SAS (Scandinavian Airlines) says it had a proposal for a solution that would have saved up to half of its laid-off (furloughed) pilots. The proposal guaranteed continuous employment for the pilots until 2025.
However, the company and the pilot associations could not reach an agreement by the September 8 deadline.
SAS pilot layoffs
Earlier in the summer, 560 SAS pilots were notified of layoffs due to the coronavirus crisis. At that time negotiations for a compromise began taking place between SAS and its pilot unions. The goal was to bring back half of the 560 pilots who received the termination notices.
The pilot layoffs affected all pilots hired after 2001, with 19 years of seniority or less.
“There is no further dialogue between the parties after the pilot associations chose not to accept SAS’s latest proposal for a solution,”
SAS Information Manager John Eckhoff writes in an email to the Norwegian newspaper Dagens Næringsliv.
Eckhoff also commented in the Norwegian newspaper E24, that SAS had a proposal with the goal of retaining around 300 of the laid-off pilots.
The idea of the proposal was to contribute with flexibility in planning and long-term ensure company competitiveness and profitability into the future.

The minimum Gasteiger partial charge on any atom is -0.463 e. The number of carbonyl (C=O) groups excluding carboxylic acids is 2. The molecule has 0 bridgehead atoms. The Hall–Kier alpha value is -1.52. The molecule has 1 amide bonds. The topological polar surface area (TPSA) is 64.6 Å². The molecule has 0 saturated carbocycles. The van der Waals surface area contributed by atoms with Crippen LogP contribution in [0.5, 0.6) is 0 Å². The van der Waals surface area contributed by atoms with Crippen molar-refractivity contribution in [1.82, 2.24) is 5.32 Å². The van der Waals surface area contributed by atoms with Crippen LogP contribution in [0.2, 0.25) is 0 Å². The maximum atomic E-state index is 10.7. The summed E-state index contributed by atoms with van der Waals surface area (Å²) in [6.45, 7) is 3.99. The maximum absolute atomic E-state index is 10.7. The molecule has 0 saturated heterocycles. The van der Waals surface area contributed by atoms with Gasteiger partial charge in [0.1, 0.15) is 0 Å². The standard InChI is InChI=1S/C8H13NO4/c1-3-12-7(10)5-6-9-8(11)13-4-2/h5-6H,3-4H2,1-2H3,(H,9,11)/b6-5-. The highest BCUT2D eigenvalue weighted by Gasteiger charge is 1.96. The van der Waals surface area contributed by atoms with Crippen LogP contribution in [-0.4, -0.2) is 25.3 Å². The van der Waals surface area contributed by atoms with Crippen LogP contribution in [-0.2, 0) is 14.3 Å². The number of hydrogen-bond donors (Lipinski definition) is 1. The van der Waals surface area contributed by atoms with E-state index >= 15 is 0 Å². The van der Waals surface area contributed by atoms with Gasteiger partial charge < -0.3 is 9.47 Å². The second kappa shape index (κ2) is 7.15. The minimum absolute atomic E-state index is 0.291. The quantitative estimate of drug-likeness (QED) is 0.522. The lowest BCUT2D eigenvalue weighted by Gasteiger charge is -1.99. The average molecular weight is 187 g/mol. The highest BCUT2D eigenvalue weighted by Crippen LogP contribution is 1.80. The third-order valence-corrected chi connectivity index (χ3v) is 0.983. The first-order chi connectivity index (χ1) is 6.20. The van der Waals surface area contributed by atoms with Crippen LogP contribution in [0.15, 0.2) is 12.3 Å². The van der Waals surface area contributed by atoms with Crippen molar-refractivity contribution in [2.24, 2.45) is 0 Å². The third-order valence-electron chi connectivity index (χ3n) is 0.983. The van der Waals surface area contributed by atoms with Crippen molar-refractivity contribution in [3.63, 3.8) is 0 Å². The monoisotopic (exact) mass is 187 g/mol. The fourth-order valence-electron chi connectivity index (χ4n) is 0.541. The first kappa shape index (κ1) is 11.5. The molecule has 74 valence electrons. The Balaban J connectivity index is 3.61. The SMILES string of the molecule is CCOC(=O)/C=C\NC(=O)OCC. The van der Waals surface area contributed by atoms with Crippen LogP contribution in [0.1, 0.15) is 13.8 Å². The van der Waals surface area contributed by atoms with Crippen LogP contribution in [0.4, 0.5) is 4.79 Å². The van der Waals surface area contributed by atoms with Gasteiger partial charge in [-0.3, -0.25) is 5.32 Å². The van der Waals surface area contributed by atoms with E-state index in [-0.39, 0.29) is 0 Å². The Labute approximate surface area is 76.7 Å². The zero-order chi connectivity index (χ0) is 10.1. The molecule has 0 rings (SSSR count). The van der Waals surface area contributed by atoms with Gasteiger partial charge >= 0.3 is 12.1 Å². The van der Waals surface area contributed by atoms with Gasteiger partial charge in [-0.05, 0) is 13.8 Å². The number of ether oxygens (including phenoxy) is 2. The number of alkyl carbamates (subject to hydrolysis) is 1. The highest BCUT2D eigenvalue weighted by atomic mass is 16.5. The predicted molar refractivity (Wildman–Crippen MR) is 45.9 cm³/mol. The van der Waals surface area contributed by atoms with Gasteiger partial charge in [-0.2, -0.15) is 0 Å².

SAS pilot union response
Christian Laulund is the leader of the SAS Pilot Group (SPG), speaking collectively for the SAS pilot unions. SPG is one of four pilot unions in SAS located in Sweden, Denmark, and Norway.
According to NTB, Laulund did not wish to go into much detail as to why the proposal was rejected by the pilots. But, he did express an indication as to why the negotiations failed:
Laulund explained in a message to E24 that SPG had the same goal as SAS to preserve jobs and to save the company.
However, there were several paths available to reach that goal.
Parat, SAS pilot Union in Norway
Jan Levi Skogvang is the leader of the SAS pilot union Parat in Norway. He offered a little more information as to why the talks stalled:
Skogvang spoke to E24 and said the pilots did everything they could to save jobs. He continued,
“We made it clear that we (the union) would cover the cost of the excess employees at no cost to the company (SAS). We also said we would accept pay cuts.”
Skogvang concluded that the union could not accept the demands from SAS. SAS was mainly focusing on prioritizing long-term company savings.
According to Skogvang, these long-term savings were based on hypothetical notions of an uncertain future which outcome is unknown.
What do you think about the outcome of the proposals between SAS and its pilot unions to attempt to return 300 of the laid-off pilots? Of course, not knowing all the details of what happened behind closed doors could make it difficult to form a firm opinion. You can contact us here.
Featured Image: Twitter/SAS.